One of the most celebrated and successful cartographers of the Regency period, John Cary’s detailed depictions ushered in a modern era of map-making, spurning the decorative in favour of precision and professionalism.
Born in 1755, in the village of Corley on the borders of Wiltshire and Somerset, John was the second of four sons born to George and Mary Cary. Shortly after his 15th birthday, Cary travelled to London to begin his apprenticeship as a map engraver with William Palmer at his premises in New Street Square.
In 1783, Cary set up his own business as a map seller and engraver, operating from premises at 188 the Strand, London. He quickly earned a glowing reputation, not only for the quality and accuracy of his work, but also for the innovation he brought to his craft.
As the city of London experienced rapid growth at the turn of the 19th century, it became difficult to acquire accurate maps of the city as many sellers simply offered re-issues of earlier work. However, Cary was diligent in his map-making and took time to reflect the growth and changes in the ever expanding city, making his maps far superior to those of his peers.
One of the first works to cement John’s reputation was his 1786 “Actual Survey of the country fifteen miles around London”. At a scale of one inch to one mile, the work is so detailed that it even includes the names of the owners of some of London’s more important houses.
A prolific worker, Cary offered a broad range of works from detailed maps of roads, towns and counties to larger scale globes and atlases of the world and the stars. No doubt this degree of diversity helped the firm succeed in a market where many of Cary’s contemporaries’ careers ended in bankruptcy.
One of his most popular publications of the time was ‘Cary's New Pocket Plan of London, Westminster and Southwark’. This innovative guide not only provided a detailed overview of the city but included a handy table of local coach fares and was re-issued many times during his lifetime.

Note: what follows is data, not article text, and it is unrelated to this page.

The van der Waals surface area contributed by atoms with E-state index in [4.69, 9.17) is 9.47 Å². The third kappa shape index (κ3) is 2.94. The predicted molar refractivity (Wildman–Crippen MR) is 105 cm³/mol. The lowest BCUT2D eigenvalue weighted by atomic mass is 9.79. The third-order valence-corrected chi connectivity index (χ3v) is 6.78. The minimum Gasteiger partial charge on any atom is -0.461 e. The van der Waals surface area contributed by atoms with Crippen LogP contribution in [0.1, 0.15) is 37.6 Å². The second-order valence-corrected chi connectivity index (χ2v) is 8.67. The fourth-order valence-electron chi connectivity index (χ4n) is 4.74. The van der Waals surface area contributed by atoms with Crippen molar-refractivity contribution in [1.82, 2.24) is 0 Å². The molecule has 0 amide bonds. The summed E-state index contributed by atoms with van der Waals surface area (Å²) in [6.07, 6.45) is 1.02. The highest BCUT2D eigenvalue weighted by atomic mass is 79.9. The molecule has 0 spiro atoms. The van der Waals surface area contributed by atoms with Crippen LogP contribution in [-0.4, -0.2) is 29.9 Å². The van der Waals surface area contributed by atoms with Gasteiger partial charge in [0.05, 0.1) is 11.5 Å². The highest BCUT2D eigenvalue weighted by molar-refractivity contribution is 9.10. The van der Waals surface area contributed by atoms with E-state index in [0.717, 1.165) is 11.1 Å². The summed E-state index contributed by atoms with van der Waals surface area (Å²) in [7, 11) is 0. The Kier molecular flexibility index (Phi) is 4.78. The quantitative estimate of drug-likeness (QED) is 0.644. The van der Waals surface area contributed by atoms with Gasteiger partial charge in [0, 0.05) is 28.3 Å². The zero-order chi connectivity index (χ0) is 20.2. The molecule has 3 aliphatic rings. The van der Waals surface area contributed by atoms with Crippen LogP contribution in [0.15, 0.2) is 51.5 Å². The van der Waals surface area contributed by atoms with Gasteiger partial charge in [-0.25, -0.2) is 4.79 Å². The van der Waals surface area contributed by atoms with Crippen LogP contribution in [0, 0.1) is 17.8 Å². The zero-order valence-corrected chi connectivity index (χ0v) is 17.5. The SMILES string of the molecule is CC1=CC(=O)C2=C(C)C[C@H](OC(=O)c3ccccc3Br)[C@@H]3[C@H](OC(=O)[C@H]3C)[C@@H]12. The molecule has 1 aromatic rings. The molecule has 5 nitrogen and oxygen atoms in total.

In 1791, John expanded his business as J & W Cary, going into partnership with younger brother William, who was a gifted maker of scientific instruments, having apprenticed to the celebrated mathematician and instrument maker Jesse Ramsden. No doubt William’s understanding of surveying and measuring instruments proved a significant benefit in the firm’s next project.
With the onset of the era of mass production in Britain, which would become known as the Industrial Revolution, it became increasingly important to accurately document the state of the country’s road infrastructure. Given his peerless reputation for detail, that accolade was handed to Cary in 1794, when he was commissioned by the Postmaster General, Philip Stanhope, 5th Earl of Chesterfield, to survey England’s roads.
The painstaking work took Cary and his team of five surveyors nearly four years to produce, resulting in John’s 1798 publication, ‘Cary's New Itinerary’. A priceless guide for any traveller of the era, the book not only provides an accurate distance (in miles and furlongs) from central London to any conceivable destination but even documents all inns and coach houses along the route!
The publication proved so popular that it was reprinted multiple times over the next three decades, with updates and revisions by Cary’s teams, as well as submissions sent in from the public. The work would also help Cary secure a lucrative contract producing topographic maps for the Ordnance Survey board.
Perhaps Cary’s most influential work was his 1808 publication ‘Cary’s New Universal Atlas’, an ambitious collection of 56 hand-coloured maps covering all the principle states and kingdoms of the world. The book would define the standard for early 19th century map-making worldwide and was re-issued a further seven times over the next 30 years.
Cary’s career was not without adversity though and the company was dealt a particularly devasting blow in 1820. When a fire broke out in a neighbouring building, Cary’s premises, then based at 181, the Strand, were destroyed along with a great deal of their stock. A business card from these premises can be seen in the collection of the British Museum.
Having trained his sons George and John Jr in the business, Cary Snr, now 65, opted to move the business to their premises at 86 St James’s Street. Also handing over the reins of the company which would operate as as G & J Cary until 1850.
John Cary lived a further 15 years before passing away at the age of 80 and was buried at St Mary Abbots Church in Kensington. Rather fittingly St Mary Abbots stands at the foot of Kensington Church Street, one of London’s most popular destinations for antique collectors.
Click here to view a collection of Cary’s works currently available from BADA members.